sudo scp caspida@node1:<BACKUP_HOME>/0000126/redis/redis-server.rdb.4 /var/vcap/store/redis/redis-server.rdb
    

    Similarly, run the following command on node 5:

    sudo scp caspida@node1:<BACKUP_HOME>/0000126/redis/redis-server.rdb.5 /var/vcap/store/redis/redis-server.rdb
    
    View your /etc/caspida/local/conf/caspida-deployment.conf file to see where Redis is running on in your deployment.
  5. Restore InfluxDB. Similar to Redis, InfluxDB backups are full backups. You can restore InfluxDB from the most recent backup directory. In this example, InfluxDB is restored from the 0000126 incremental backup directory. On the management node, which hosts InfluxDB, start InfluxDB, clean it up, and restore from backup files:
    sudo service influxdb start
    influx -execute "DROP DATABASE caspida"
    influx -execute "DROP DATABASE ubaMonitor"
    influxd restore -portable <BACKUP_HOME>/0000126/influx
    
  6. Restore HDFS. To restore HDFS, we need to first restore base, and incremental data in continues sequence. In our example, we first restore from 1000123, then 0000124, 0000125 and 0000126.
    1. Start the necessary services. On the management node, run the following command:
      /opt/caspida/bin/Caspida start-all --no-caspida
    2. Restore HDFS from the base backup directory and also restore the incremental backup directories:
      nohup bash -c 'export BACKUPHOME=/backup; hadoop fs -copyFromLocal `ls ${BACKUPHOME}/caspida/1*/hdfs/caspida -d` && for dir in `ls ${BACKUPHOME}/caspida/0*/hdfs/caspida -d`; do hadoop fs -copyFromLocal -f $dir || exit 1;  done; echo Done' & 
      

      Replace /backup as the value of BACKUP_HOME as needed, if you configured a different directory for your backups. Restoring HDFS can take a long time. Check the process ID to see if the restore is completed. For example if the PID is 111222, check by using the following command:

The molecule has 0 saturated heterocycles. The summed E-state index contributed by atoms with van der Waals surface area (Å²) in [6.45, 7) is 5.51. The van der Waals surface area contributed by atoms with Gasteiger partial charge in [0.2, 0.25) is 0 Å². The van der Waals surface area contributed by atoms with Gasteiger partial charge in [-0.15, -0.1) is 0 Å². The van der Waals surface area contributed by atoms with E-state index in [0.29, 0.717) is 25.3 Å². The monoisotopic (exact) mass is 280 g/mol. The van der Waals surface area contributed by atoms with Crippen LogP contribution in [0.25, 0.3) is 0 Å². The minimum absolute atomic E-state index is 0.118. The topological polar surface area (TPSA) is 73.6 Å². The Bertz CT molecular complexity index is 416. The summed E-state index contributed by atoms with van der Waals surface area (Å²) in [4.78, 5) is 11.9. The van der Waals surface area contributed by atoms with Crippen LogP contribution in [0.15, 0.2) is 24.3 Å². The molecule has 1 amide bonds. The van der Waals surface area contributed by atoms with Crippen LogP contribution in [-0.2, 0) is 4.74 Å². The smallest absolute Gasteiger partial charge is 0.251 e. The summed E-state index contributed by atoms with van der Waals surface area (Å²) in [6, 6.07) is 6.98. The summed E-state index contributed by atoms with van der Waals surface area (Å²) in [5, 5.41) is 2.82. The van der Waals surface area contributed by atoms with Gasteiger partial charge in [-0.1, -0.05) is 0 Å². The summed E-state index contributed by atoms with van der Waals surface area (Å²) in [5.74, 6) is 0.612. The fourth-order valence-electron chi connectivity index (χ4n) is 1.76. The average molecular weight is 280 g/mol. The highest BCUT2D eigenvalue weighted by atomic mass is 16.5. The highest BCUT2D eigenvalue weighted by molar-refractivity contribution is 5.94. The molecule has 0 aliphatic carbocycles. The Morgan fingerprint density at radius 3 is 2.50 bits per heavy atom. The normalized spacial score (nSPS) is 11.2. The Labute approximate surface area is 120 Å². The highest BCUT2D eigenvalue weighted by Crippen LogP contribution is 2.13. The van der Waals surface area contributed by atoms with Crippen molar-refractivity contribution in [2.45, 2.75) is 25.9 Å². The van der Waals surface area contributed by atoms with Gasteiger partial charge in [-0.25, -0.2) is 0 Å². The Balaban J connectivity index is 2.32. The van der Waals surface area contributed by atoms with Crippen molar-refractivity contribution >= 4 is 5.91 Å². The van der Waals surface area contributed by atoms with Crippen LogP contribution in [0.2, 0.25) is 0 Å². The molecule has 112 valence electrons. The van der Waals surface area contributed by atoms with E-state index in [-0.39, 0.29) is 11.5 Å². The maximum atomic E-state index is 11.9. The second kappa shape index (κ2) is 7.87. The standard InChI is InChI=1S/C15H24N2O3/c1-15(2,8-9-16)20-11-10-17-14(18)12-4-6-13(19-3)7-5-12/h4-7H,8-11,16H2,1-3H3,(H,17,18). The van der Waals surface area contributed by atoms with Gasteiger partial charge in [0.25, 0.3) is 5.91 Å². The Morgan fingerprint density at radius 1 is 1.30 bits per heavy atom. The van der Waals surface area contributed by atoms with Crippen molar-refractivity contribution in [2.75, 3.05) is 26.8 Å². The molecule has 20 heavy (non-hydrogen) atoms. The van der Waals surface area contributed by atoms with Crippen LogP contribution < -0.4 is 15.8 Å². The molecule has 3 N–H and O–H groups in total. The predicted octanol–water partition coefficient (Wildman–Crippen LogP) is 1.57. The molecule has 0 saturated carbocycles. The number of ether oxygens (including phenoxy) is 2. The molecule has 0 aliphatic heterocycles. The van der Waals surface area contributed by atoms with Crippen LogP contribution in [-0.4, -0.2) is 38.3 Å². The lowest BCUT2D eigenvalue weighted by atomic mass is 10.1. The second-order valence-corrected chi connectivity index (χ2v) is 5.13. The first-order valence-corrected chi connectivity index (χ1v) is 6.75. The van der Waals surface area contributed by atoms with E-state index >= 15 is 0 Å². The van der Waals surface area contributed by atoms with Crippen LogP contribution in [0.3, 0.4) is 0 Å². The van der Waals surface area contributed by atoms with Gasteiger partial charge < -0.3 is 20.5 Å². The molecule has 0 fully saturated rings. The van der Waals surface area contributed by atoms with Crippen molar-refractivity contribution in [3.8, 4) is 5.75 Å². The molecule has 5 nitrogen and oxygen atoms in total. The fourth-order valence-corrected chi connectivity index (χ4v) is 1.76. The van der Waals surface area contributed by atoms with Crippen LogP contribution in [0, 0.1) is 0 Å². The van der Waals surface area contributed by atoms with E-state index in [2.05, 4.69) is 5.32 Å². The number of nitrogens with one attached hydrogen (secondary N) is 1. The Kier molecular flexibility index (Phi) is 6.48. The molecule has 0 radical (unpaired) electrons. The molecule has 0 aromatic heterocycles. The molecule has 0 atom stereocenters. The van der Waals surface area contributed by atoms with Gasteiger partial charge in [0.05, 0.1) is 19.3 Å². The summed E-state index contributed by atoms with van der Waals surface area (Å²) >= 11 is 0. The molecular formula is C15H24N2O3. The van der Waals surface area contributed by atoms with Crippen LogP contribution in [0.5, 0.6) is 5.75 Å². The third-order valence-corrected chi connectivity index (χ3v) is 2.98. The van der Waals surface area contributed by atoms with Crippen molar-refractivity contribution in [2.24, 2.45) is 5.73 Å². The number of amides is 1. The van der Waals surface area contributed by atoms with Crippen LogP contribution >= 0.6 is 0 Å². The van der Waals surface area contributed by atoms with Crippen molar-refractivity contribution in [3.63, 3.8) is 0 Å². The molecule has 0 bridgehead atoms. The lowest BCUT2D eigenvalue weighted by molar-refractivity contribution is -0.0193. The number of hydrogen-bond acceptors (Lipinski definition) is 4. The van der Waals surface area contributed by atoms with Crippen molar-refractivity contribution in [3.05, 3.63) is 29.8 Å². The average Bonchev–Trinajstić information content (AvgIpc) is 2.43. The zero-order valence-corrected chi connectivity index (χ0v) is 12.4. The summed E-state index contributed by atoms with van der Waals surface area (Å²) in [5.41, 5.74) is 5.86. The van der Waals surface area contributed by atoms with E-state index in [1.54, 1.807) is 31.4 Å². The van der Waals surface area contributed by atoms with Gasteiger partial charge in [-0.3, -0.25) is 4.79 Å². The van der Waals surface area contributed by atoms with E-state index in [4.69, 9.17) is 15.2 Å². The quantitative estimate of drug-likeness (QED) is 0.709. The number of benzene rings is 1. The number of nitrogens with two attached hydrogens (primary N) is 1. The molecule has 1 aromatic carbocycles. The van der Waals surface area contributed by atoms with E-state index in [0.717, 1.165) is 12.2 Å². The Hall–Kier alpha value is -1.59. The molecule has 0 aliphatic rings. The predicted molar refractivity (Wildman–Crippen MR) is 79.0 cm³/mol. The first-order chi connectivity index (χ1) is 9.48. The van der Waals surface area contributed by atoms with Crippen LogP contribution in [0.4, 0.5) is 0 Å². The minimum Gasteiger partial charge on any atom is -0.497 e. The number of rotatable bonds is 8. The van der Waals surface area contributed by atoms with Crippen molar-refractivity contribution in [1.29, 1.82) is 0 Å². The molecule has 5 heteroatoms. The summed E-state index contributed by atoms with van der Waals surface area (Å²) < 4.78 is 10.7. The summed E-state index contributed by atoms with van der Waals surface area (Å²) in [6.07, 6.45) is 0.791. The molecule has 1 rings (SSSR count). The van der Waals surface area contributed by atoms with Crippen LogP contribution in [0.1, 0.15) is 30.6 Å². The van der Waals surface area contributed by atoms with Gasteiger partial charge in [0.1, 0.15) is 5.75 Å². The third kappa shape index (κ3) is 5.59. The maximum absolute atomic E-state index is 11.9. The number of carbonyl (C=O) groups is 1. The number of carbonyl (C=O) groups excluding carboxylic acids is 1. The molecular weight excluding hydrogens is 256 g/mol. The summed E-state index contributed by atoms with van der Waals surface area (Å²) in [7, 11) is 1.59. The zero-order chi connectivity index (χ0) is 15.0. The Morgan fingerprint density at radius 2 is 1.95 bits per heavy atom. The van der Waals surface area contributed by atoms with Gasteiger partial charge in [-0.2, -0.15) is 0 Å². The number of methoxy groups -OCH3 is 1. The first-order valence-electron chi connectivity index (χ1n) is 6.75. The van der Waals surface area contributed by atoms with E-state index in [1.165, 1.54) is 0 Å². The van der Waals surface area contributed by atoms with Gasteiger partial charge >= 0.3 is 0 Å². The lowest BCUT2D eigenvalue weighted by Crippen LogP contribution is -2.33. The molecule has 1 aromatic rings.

ps 111222
      You can also check the nohup.out file and look for "Done" at the end of the file.
    3. Change owner in HDFS:
      sudo -u hdfs hdfs dfs -chown -R impala:caspida /user/caspida/analytics
      sudo -u hdfs hdfs dfs -chown -R mapred:hadoop /user/history
      sudo -u hdfs hdfs dfs -chown -R impala:impala /user/hive
      sudo -u hdfs hdfs dfs -chown -R yarn:yarn /user/yarn
      
    4. If the server you are restoring to is different from the one where the backup was taken, run the following commands to update the metadata:
      hive --service metatool -updateLocation hdfs://<RESTORE_HOST>:8020 hdfs://<BACKUP_HOST>:8020
      impala-shell -q "INVALIDATE METADATA"
      
      Note the host is node1 in deployment file.
  7. Restore your rules and customized configurations from the latest backup directory:
    1. Restore the configurations:
      cp -pr <BACKUP_HOME>/0000126/conf/* /etc/caspida/local/conf/
    2. Restore the rules:
      rm -Rf /opt/caspida/conf/rules/*
      cp -prf <BACKUP_HOME>/0000126/rule/* /opt/caspida/conf/rules/
      
  8. Start the server:
    /opt/caspida/bin/Caspida sync-cluster /etc/caspida/local/conf
    /opt/caspida/bin/CaspidaCleanup container-grouping
    /opt/caspida/bin/Caspida start
    
    Check the Splunk UBA web UI to make sure the server is operational.
  9. If the server for backup and restore are different, perform the following tasks:
    1. Update the data source metadata:
      curl -X PUT -Ssk -v -H "Authorization: Bearer $(grep '^\s*jobmanager.restServer.auth.user.token=' /opt/caspida/conf/uba-default.properties | cut -d'=' -f2)" https://localhost:9002/datasources/moveDS?name=<DS_NAME>
      
      Replace <DS_NAME> with the data source name displayed in Splunk UBA.
    2. Trigger a one-time sync with Splunk ES: If your Splunk ES host did not change, run the following command:
      curl -X POST 'https://localhost:9002/jobs/trigger?name=EntityScoreUpdateExecutor' -H "Authorization: Bearer $(grep '^\s*jobmanager.restServer.auth.user.token=' /opt/caspida/conf/uba-default.properties | cut -d'=' -f2)" -H 'Content-Type: application/json' -d '{"schedule": false}' -k
      
      If you are pointing to a different Splunk ES host, edit the host in Splunk UBA to automatically trigger a one-time sync.
Last modified on 08 January, 2022
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This documentation applies to the following versions of Splunk® User Behavior Analytics: 5.0.5, 5.0.5.1